Microwaves are a form of electromagnetic radiation with wavelengths ranging from about one meter to one millimeter. Different sources define different frequency ranges as microwaves. A more common definition in radio engineering is the range between 100 GHz. In all cases, microwaves include the entire SHF band at minimum. Frequencies in the microwave range are referred to by their IEEE radar band designations: S, C, X, Ku, K, or Ka band, or by similar NATO or EU designations; the prefix micro- in microwave is not meant to suggest a wavelength in the micrometer range. Rather, it indicates that microwaves are "small", compared to the radio waves used prior to microwave technology; the boundaries between far infrared, terahertz radiation and ultra-high-frequency radio waves are arbitrary and are used variously between different fields of study. Microwaves travel by line-of-sight. At the high end of the band they are absorbed by gases in the atmosphere, limiting practical communication distances to around a kilometer.
Microwaves are used in modern technology, for example in point-to-point communication links, wireless networks, microwave radio relay networks, radar and spacecraft communication, medical diathermy and cancer treatment, remote sensing, radio astronomy, particle accelerators, industrial heating, collision avoidance systems, garage door openers and keyless entry systems, for cooking food in microwave ovens. Microwaves occupy a place in the electromagnetic spectrum with frequency above ordinary radio waves, below infrared light: In descriptions of the electromagnetic spectrum, some sources classify microwaves as radio waves, a subset of the radio wave band; this is an arbitrary distinction. Microwaves travel by line-of-sight paths. Although at the low end of the band they can pass through building walls enough for useful reception rights of way cleared to the first Fresnel zone are required. Therefore, on the surface of the Earth, microwave communication links are limited by the visual horizon to about 30–40 miles.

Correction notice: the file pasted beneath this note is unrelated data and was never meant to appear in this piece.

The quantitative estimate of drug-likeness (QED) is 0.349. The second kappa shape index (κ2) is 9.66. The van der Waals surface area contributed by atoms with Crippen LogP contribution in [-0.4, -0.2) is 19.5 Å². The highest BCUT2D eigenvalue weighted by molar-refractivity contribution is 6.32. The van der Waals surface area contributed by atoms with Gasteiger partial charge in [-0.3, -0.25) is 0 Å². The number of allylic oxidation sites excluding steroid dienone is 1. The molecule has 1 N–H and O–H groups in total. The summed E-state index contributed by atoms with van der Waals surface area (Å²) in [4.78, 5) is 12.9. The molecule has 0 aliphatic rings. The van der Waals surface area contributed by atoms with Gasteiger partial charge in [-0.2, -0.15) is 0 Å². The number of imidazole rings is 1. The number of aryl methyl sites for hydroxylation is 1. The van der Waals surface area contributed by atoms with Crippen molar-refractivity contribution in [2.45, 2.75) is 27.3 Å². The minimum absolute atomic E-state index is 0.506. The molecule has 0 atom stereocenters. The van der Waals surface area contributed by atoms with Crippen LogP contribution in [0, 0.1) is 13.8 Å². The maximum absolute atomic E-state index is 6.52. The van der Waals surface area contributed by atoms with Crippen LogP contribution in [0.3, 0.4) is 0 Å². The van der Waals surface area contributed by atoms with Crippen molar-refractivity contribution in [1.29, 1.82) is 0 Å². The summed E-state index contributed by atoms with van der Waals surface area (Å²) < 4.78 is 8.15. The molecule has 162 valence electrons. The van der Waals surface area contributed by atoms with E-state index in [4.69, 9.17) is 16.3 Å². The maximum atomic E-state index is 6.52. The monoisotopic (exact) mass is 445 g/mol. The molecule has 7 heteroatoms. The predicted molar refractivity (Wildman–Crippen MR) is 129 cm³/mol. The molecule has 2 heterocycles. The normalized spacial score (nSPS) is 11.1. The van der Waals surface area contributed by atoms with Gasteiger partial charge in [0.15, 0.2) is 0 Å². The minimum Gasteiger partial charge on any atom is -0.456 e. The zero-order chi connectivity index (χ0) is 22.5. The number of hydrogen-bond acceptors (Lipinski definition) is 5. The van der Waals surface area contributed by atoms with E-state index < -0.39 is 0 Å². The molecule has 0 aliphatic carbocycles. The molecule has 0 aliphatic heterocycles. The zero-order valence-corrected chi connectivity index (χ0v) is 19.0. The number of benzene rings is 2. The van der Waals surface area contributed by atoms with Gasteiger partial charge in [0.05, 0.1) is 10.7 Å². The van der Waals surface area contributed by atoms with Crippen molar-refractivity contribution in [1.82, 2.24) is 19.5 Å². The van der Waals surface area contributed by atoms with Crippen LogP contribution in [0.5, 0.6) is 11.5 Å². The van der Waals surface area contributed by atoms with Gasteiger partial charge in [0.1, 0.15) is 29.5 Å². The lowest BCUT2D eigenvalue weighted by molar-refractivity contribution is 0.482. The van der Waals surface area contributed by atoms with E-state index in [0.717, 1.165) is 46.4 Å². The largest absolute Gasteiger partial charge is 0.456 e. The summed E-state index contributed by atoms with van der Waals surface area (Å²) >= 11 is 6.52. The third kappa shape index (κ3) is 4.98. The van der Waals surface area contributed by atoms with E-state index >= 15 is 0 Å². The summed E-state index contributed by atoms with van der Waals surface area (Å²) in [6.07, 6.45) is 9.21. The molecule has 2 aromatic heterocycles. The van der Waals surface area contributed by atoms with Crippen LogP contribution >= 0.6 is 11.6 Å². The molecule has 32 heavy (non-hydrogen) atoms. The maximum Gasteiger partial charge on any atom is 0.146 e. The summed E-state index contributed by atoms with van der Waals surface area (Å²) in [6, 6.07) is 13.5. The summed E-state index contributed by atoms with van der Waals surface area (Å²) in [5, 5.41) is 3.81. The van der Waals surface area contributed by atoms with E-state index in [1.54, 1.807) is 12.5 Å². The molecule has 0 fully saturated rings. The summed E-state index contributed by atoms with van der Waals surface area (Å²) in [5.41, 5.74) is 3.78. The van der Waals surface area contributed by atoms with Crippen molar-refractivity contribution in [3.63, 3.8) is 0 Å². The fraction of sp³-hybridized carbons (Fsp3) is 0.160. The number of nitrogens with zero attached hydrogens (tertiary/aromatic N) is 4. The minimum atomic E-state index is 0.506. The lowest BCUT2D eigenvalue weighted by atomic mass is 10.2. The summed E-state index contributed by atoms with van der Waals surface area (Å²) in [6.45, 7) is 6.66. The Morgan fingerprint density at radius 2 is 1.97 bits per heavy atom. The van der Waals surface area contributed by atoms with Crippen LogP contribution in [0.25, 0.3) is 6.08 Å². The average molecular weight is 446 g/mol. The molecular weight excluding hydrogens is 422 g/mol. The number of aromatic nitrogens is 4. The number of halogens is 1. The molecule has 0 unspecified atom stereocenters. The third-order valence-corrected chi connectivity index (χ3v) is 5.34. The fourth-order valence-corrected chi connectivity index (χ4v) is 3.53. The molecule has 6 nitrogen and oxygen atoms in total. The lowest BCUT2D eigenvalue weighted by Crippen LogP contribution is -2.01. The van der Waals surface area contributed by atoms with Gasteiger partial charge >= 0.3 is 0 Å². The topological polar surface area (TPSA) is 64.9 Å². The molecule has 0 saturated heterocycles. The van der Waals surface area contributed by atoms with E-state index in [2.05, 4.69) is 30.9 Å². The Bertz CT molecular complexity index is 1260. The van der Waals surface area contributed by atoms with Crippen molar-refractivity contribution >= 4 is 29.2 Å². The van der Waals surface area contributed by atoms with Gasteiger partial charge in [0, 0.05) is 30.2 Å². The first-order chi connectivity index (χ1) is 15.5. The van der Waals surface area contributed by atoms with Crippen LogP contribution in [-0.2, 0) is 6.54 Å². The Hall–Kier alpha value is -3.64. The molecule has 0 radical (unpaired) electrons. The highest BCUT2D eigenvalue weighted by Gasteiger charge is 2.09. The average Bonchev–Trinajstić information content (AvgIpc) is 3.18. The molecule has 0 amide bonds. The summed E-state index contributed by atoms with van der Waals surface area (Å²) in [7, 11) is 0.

Microwaves are absorbed by moisture in the atmosphere, the attenuation increases with frequency, becoming a significant factor at the high end of the band. Beginning at about 40 GHz, atmospheric gases begin to absorb microwaves, so above this frequency microwave transmission is limited to a few kilometers. A spectral band structure causes absorption peaks at specific frequencies. Above 100 GHz, the absorption of electromagnetic radiation by Earth's atmosphere is so great that it is in effect opaque, until the atmosphere becomes transparent again in the so-called infrared and optical window frequency ranges. In a microwave beam directed at an angle into the sky, a small amount of the power will be randomly scattered as the beam passes through the troposphere. A sensitive receiver beyond the horizon with a high gain antenna focused on that area of the troposphere can pick up the signal; this technique has been used at frequencies between 0.45 and 5 GHz in tropospheric scatter communication systems to communicate beyond the horizon, at distances up to 300 km.